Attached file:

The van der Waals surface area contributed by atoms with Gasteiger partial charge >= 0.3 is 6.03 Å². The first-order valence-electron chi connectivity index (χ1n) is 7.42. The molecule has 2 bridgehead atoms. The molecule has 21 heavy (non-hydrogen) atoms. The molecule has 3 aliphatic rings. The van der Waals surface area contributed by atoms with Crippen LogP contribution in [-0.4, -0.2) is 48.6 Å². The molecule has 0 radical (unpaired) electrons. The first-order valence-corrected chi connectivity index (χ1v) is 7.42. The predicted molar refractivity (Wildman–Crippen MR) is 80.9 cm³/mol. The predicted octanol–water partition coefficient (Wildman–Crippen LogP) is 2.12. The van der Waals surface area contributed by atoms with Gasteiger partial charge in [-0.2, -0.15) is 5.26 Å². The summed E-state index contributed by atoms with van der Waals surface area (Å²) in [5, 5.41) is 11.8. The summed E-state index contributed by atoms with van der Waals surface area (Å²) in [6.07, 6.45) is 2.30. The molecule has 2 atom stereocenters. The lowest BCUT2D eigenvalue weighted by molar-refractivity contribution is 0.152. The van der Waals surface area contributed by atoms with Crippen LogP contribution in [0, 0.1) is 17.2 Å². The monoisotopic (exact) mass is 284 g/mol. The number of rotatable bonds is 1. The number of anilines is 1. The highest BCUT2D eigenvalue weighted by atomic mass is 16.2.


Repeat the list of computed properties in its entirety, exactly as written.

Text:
The van der Waals surface area contributed by atoms with Gasteiger partial charge >= 0.3 is 6.03 Å². The first-order valence-electron chi connectivity index (χ1n) is 7.42. The molecule has 2 bridgehead atoms. The molecule has 21 heavy (non-hydrogen) atoms. The molecule has 3 aliphatic rings. The van der Waals surface area contributed by atoms with Crippen LogP contribution in [-0.4, -0.2) is 48.6 Å². The molecule has 0 radical (unpaired) electrons. The first-order valence-corrected chi connectivity index (χ1v) is 7.42. The predicted molar refractivity (Wildman–Crippen MR) is 80.9 cm³/mol. The predicted octanol–water partition coefficient (Wildman–Crippen LogP) is 2.12. The van der Waals surface area contributed by atoms with Gasteiger partial charge in [-0.2, -0.15) is 5.26 Å². The summed E-state index contributed by atoms with van der Waals surface area (Å²) in [5, 5.41) is 11.8. The summed E-state index contributed by atoms with van der Waals surface area (Å²) in [6.07, 6.45) is 2.30. The molecule has 2 atom stereocenters. The lowest BCUT2D eigenvalue weighted by molar-refractivity contribution is 0.152. The van der Waals surface area contributed by atoms with Crippen LogP contribution in [0, 0.1) is 17.2 Å². The monoisotopic (exact) mass is 284 g/mol. The number of rotatable bonds is 1. The number of anilines is 1. The highest BCUT2D eigenvalue weighted by atomic mass is 16.2.